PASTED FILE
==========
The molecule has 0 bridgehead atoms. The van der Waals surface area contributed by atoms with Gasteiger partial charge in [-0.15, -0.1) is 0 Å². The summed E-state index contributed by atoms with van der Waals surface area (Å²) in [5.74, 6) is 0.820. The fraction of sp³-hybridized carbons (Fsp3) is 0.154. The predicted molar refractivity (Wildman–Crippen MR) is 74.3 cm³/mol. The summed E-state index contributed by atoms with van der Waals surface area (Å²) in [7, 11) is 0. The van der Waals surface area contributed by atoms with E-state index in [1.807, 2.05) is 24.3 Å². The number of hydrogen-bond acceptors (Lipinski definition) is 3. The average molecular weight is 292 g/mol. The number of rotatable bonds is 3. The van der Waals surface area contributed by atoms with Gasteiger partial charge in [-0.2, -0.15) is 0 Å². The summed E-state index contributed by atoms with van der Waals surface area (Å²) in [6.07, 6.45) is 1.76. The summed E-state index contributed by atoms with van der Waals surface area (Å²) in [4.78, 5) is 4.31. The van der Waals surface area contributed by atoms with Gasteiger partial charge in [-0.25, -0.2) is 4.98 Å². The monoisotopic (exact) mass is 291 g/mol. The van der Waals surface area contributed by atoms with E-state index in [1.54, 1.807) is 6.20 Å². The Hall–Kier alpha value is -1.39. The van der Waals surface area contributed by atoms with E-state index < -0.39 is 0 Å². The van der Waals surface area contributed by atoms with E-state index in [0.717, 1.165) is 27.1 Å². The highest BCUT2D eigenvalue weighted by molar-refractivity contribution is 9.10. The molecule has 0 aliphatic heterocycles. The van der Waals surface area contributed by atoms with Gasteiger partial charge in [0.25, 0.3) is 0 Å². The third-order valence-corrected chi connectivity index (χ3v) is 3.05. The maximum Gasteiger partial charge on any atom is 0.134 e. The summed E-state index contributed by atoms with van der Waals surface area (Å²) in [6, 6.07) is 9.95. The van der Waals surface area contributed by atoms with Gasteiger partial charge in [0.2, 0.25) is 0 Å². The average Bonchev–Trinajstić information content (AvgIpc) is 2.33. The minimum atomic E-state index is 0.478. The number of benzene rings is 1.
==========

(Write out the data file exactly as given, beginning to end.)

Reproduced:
The molecule has 0 bridgehead atoms. The van der Waals surface area contributed by atoms with Gasteiger partial charge in [-0.15, -0.1) is 0 Å². The summed E-state index contributed by atoms with van der Waals surface area (Å²) in [5.74, 6) is 0.820. The fraction of sp³-hybridized carbons (Fsp3) is 0.154. The predicted molar refractivity (Wildman–Crippen MR) is 74.3 cm³/mol. The summed E-state index contributed by atoms with van der Waals surface area (Å²) in [7, 11) is 0. The van der Waals surface area contributed by atoms with E-state index in [1.807, 2.05) is 24.3 Å². The number of hydrogen-bond acceptors (Lipinski definition) is 3. The average molecular weight is 292 g/mol. The number of rotatable bonds is 3. The van der Waals surface area contributed by atoms with Gasteiger partial charge in [-0.2, -0.15) is 0 Å². The summed E-state index contributed by atoms with van der Waals surface area (Å²) in [6.07, 6.45) is 1.76. The summed E-state index contributed by atoms with van der Waals surface area (Å²) in [4.78, 5) is 4.31. The van der Waals surface area contributed by atoms with Gasteiger partial charge in [-0.25, -0.2) is 4.98 Å². The monoisotopic (exact) mass is 291 g/mol. The van der Waals surface area contributed by atoms with E-state index in [1.54, 1.807) is 6.20 Å². The Hall–Kier alpha value is -1.39. The van der Waals surface area contributed by atoms with E-state index < -0.39 is 0 Å². The van der Waals surface area contributed by atoms with E-state index in [0.717, 1.165) is 27.1 Å². The highest BCUT2D eigenvalue weighted by molar-refractivity contribution is 9.10. The molecule has 0 aliphatic heterocycles. The van der Waals surface area contributed by atoms with Gasteiger partial charge in [0.25, 0.3) is 0 Å². The third-order valence-corrected chi connectivity index (χ3v) is 3.05. The maximum Gasteiger partial charge on any atom is 0.134 e. The summed E-state index contributed by atoms with van der Waals surface area (Å²) in [6, 6.07) is 9.95. The van der Waals surface area contributed by atoms with Gasteiger partial charge in [0.2, 0.25) is 0 Å². The average Bonchev–Trinajstić information content (AvgIpc) is 2.33. The minimum atomic E-state index is 0.478. The number of benzene rings is 1.